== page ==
Description : Forgiving others and humbly asking for forgiveness are central disciplines for all Christian believers. Lent, a time to reflect on our Christian journey, is an appropriate time to deepen our understanding and practice of forgiveness. Marjorie J. Thompson, author of the best-selling book Soul Feast, takes a close look at our understanding of forgiveness in this encouraging study. In six brief chapters, Thompson addresses such questions as the following: Is forgiveness a Christian duty under all circumstances? Or are there situations Christians do not need to forgive?Is forgiveness a matter between individuals, or is it meaningful only in the context of communities?Is forgiving the best route to healing for the injured?How do we get past emotional barriers to real forgiveness? Using biblical examples and and real-life situations, Thompson illustrates each chapter’s theme in an informative and engaging way. A study guide is also included at the back of the book that is appropriate for either individual reflection or group discussion. With clarity, insight, and sensitivity, this book is the perfect resource for examining both our ability to forgive and our own need for forgiveness.
Description : Forgiveness is approached from a yogic perspective. Learn to take control of how you feel and the choices you make and how to deal with life's unexpected situations.
Description : Amidst the cacophony of claims made about forgiveness, this book serves to aid in an effort to put "forgiveness in perspective." Marieke Smit and Christopher R. Allers have collected here ten essays written by twelve authors from around the world and across the disciplinary spectrum including philosophers, practitioners, psychologists, literary theorists, and prison chaplains. All the essays offer a perspective on forgiveness and put forgiveness in perspective whether by tracing what forgiveness "is," how this religious inheritence is worked out in our secularizing societies, how forgiveness works in our quotidian experience, or a particular manifestation in a particular context such as marriage, prison, or after an abortion, to name a few. The multi-disciplinary character of this book provides a multi-disciplinary appeal as well as a resource to enlarge one's own perspective on this perplexing, enigmatic, and wonderfully complex concept of forgiveness. Marieke Smit is a researcher at the Center for Prison Pastoral Care at the University of Tilburg. The Netherlands. Her research concerns the role of forgiveness in detention. She is also working as a prison chaplain in Dutch prisons. Christopher R. Allers (M.A., Institute for Christian Studies, Toronto) is Adjunct Professor of Philosophy at Cornerstone University (Grand Rapids, MI) and Sessional Instructer in Philosophy at the Institute for Christian Studies, Toronto (ICS) where he is also a doctoral student in the conjoint degree program between ICS and the Vrije Universiteit, Amsterdam. He is currently working on a dissertation on forgiveness which is tentatively titled The Miracle of Forgiveness.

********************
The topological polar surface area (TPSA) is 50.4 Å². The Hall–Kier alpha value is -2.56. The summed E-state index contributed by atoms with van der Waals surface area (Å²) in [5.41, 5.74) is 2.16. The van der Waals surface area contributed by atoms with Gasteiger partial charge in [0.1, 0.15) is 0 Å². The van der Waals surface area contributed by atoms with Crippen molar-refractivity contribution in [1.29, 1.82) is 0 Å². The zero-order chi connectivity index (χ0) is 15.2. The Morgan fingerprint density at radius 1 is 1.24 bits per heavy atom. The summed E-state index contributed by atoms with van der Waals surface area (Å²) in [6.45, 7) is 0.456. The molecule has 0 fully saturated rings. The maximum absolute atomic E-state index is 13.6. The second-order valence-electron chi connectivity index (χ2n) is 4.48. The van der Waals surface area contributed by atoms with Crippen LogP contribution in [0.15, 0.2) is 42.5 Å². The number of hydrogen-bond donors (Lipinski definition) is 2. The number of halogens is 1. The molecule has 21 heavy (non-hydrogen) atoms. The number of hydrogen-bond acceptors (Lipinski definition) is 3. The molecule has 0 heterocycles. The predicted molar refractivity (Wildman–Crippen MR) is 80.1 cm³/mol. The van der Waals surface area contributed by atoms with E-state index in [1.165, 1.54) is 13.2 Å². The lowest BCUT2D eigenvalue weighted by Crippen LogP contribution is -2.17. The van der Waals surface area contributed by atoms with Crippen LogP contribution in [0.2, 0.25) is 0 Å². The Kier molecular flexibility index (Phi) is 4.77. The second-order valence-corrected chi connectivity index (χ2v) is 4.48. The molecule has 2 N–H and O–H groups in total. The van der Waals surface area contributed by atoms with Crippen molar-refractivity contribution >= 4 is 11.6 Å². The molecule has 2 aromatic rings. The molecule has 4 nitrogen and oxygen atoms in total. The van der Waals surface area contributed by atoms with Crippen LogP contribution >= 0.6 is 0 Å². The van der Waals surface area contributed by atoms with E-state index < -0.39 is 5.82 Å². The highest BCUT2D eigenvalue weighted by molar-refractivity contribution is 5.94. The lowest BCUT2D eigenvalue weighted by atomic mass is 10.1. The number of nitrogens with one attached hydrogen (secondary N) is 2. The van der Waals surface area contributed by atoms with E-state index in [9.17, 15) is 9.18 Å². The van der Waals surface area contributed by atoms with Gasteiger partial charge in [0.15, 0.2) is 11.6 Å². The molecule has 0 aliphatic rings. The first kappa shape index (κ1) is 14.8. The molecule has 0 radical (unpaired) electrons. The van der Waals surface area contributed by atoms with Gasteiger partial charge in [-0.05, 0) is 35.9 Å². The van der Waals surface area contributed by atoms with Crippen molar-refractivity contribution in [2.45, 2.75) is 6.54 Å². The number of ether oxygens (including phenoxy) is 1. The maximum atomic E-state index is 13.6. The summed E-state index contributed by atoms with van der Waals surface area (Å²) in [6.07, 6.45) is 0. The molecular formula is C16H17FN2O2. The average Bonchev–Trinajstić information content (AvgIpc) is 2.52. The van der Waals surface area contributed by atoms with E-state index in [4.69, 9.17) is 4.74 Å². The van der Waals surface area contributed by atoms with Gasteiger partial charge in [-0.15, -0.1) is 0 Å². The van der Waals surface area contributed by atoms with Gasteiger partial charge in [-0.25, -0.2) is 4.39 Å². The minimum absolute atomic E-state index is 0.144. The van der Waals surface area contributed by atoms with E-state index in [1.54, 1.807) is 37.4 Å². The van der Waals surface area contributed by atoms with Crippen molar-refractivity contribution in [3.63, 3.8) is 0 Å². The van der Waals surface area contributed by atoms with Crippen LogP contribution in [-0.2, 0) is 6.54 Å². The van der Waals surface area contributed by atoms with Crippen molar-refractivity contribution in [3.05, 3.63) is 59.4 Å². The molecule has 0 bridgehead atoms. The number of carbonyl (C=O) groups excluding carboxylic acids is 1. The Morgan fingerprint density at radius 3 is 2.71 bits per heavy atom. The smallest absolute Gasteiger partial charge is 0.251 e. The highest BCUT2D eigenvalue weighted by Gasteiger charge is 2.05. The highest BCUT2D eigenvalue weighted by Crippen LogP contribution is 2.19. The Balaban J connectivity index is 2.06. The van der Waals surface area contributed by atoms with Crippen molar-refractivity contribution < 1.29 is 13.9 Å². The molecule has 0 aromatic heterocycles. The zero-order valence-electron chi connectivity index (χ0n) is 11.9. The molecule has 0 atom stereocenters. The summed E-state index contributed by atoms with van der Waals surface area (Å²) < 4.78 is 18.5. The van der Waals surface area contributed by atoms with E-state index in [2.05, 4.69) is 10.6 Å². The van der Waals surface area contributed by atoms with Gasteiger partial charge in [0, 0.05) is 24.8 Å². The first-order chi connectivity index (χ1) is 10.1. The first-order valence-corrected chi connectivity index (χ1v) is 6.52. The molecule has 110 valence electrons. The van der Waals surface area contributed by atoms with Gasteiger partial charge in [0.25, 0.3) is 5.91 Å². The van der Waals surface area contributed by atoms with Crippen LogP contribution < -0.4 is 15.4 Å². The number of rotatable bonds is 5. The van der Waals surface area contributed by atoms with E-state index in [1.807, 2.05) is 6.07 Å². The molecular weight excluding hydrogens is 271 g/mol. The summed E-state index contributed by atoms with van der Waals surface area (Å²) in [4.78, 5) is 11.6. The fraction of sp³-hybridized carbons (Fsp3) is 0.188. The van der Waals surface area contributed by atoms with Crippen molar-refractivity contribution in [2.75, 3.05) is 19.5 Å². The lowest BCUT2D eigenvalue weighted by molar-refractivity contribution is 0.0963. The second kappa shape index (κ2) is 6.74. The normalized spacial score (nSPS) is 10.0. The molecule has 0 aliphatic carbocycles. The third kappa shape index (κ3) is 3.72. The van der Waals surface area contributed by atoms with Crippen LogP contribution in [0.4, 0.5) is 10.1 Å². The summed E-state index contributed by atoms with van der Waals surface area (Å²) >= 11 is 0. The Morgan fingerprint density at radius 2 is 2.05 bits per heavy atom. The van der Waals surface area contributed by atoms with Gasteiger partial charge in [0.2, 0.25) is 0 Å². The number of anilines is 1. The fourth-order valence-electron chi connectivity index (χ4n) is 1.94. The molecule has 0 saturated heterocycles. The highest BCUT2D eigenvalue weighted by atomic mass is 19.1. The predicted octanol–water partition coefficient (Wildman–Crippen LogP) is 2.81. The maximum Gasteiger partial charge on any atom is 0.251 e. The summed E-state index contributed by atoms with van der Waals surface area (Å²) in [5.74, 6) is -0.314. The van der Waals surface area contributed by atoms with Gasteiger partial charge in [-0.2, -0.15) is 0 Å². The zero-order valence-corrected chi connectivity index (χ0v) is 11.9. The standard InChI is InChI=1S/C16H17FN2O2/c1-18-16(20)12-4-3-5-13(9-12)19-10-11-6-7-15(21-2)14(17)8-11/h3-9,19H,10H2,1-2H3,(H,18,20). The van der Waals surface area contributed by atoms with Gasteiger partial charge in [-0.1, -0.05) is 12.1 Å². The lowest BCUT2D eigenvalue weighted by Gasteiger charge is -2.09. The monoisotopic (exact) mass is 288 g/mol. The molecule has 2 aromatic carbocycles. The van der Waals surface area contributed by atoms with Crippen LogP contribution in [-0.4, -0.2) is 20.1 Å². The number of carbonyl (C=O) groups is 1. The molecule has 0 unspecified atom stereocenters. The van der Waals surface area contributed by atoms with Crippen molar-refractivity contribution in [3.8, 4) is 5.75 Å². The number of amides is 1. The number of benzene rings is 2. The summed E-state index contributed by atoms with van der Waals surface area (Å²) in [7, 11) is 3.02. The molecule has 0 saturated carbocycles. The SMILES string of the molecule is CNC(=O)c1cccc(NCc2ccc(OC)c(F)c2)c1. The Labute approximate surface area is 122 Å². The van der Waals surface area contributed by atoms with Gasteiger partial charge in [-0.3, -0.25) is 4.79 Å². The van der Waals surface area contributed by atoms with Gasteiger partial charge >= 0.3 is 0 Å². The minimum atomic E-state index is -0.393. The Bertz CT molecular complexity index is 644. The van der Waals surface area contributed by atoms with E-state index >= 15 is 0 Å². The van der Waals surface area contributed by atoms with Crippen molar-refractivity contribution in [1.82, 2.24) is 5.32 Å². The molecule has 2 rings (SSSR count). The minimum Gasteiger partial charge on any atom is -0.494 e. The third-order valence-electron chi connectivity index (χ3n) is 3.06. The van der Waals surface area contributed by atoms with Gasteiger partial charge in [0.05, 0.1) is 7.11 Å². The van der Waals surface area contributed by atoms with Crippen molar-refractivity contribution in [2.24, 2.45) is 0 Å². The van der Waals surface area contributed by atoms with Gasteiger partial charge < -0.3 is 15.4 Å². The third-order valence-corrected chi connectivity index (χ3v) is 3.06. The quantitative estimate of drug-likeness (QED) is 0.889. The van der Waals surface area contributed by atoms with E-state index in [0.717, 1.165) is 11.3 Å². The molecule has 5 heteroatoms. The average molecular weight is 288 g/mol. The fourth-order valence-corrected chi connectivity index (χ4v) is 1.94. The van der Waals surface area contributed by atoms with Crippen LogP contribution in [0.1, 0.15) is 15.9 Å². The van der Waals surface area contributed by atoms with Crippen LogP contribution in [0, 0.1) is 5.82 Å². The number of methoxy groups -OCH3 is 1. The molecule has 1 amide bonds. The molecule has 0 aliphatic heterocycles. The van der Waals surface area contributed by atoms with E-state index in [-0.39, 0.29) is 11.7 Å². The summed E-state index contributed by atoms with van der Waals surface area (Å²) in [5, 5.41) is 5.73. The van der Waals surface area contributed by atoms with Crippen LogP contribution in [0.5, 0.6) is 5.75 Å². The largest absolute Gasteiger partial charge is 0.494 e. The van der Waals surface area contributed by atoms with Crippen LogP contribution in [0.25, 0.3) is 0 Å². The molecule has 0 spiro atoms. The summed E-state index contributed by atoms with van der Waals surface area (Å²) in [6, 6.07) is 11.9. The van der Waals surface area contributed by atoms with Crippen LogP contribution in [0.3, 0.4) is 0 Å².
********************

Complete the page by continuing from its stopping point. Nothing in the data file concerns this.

Description : This book develops and demonstrates in depth and breadth the contribution of phenomenologists to understanding forgiveness. Featuring all new material from a diverse mix of philosophical authors, the book will be of interest to students and scholars in both phenomenology and moral psychology